Restrooms in public spaces are an ideal opportunity to marry an aesthetically pleasing design with accessible features. With thoughtful product selection, beautiful fixtures will add to the ambiance of a commercial restroom, while meeting the needs of users with all ability backgrounds. Whether a restroom uses traditional or modern faucets and fixtures, or a transitionally styled combination of the two, accessibility has a place at the heart of its design, making it beautiful for all to use.
American Standard, part of the global LIXIL Corporation, offers specifiers, facility managers and contractors a wide assortment of ADA-compliant plumbing products that include: commercial and residential toilets, sensor and manual operated faucets, low/no threshold shower bases and accessible shower systems. To learn more, visit: americanstandard.com.
The lobby ladies room in the Loews Hotel, Chicago, features hands-free faucets, which are accented with soft mirror lighting and louvered lavatory doors to enhance the décor.
Industrial colors, touches of metal, and stone tile are hot design choices for hotel guest rooms. Every fixture in this luxury bathroom fulfills ADA compliance while creating a relaxing ambiance.
This lobby restroom in a sports stadium exhibits ADAcompliant fixtures, faucets and accessories in a design highlighting popular gray tones with its stone wall and floor tiles, showcasing a contemporary vibe for fans.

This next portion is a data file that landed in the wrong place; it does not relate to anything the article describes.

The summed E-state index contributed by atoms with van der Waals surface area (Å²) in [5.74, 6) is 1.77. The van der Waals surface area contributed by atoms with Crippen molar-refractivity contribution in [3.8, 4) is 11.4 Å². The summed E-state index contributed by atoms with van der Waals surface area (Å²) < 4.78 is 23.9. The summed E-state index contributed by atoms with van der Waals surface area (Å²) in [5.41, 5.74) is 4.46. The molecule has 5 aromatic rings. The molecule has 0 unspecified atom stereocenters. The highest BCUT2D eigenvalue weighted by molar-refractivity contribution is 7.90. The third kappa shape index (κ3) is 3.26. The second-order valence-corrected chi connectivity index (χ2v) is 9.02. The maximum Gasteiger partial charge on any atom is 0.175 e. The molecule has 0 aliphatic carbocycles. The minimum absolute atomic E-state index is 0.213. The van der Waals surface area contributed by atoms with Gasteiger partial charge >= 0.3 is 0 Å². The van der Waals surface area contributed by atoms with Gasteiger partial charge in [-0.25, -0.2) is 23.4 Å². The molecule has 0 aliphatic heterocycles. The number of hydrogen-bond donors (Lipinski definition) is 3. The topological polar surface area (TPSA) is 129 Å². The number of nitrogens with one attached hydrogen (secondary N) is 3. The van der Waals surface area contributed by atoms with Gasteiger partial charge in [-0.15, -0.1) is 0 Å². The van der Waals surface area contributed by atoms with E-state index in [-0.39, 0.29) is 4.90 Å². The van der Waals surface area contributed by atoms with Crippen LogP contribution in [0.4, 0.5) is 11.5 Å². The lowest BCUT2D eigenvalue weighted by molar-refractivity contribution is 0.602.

This sleek, angular faucet complements any restroom design and pairs well with natural stone and cool neutrals. The touchless sensor makes it easier for an individual with mobility or vision issues to operate the faucet.
ADA requires that faucets with a lever should be operable with only one hand. They should also stand no more than 6 inches high, otherwise a person seated in a wheelchair cannot easily reach the handle or water stream.
The club level amenities at the Atlanta Braves’ SunTrust Park provide a modern, comfortable experience for their ticket holders. This ADA-compliant stall includes grab bars on the side and back walls, around the high efficiency toilet and flush valve that consume only 1.28 gpf.
Grab bars are an important component of ADA because they help users maintain balance while sitting or standing. The polished chrome finish blends in with the décor but supports up to 250 pounds of pull.
In this high-style walk-in shower, the hand-held showerhead contains a non-positive shut-off button that slows water to a drip when released. If a person were to fall in the shower or experience a medical emergency, the shut-off button ensures their breathing will be free of water. Additionally, the barrier-free entrance makes this shower accessible for wheelchair users and reduces the risk of a tripping hazard for all individuals.
The curved hands-free bathroom faucet and soap dispenser complement the rectangular sink and sleek marble countertop in the lobby restrooms at the Marriott Marquis, Washington, D.C.
1,3,10. US Census Bureau 2. Centers for Disease Control and Prevention
4. World Heath Organization 5. Environmental Protection Agency
6-8,11. Americans with Disabilites Act
9. The Center for Universal Design